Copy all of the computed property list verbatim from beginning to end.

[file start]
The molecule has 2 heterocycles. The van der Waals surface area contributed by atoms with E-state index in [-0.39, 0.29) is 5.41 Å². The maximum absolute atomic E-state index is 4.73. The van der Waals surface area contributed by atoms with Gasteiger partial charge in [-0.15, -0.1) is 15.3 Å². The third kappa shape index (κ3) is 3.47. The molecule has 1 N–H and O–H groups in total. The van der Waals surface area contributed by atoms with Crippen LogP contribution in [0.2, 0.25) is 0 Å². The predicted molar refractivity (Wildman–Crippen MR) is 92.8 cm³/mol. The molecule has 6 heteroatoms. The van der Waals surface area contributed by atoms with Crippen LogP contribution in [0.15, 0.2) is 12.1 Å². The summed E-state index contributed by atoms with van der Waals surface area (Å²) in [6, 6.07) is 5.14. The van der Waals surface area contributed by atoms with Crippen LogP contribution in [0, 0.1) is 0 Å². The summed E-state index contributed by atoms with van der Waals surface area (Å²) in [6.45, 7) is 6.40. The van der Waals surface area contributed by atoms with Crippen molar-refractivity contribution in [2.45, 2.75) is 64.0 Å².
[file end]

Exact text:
The molecule has 2 heterocycles. The van der Waals surface area contributed by atoms with E-state index in [-0.39, 0.29) is 5.41 Å². The maximum absolute atomic E-state index is 4.73. The van der Waals surface area contributed by atoms with Gasteiger partial charge in [-0.15, -0.1) is 15.3 Å². The third kappa shape index (κ3) is 3.47. The molecule has 1 N–H and O–H groups in total. The van der Waals surface area contributed by atoms with Crippen LogP contribution in [0.2, 0.25) is 0 Å². The predicted molar refractivity (Wildman–Crippen MR) is 92.8 cm³/mol. The molecule has 6 heteroatoms. The van der Waals surface area contributed by atoms with Crippen LogP contribution in [0.15, 0.2) is 12.1 Å². The summed E-state index contributed by atoms with van der Waals surface area (Å²) in [6, 6.07) is 5.14. The van der Waals surface area contributed by atoms with Crippen LogP contribution in [0, 0.1) is 0 Å². The summed E-state index contributed by atoms with van der Waals surface area (Å²) in [6.45, 7) is 6.40. The van der Waals surface area contributed by atoms with Crippen molar-refractivity contribution in [2.45, 2.75) is 64.0 Å².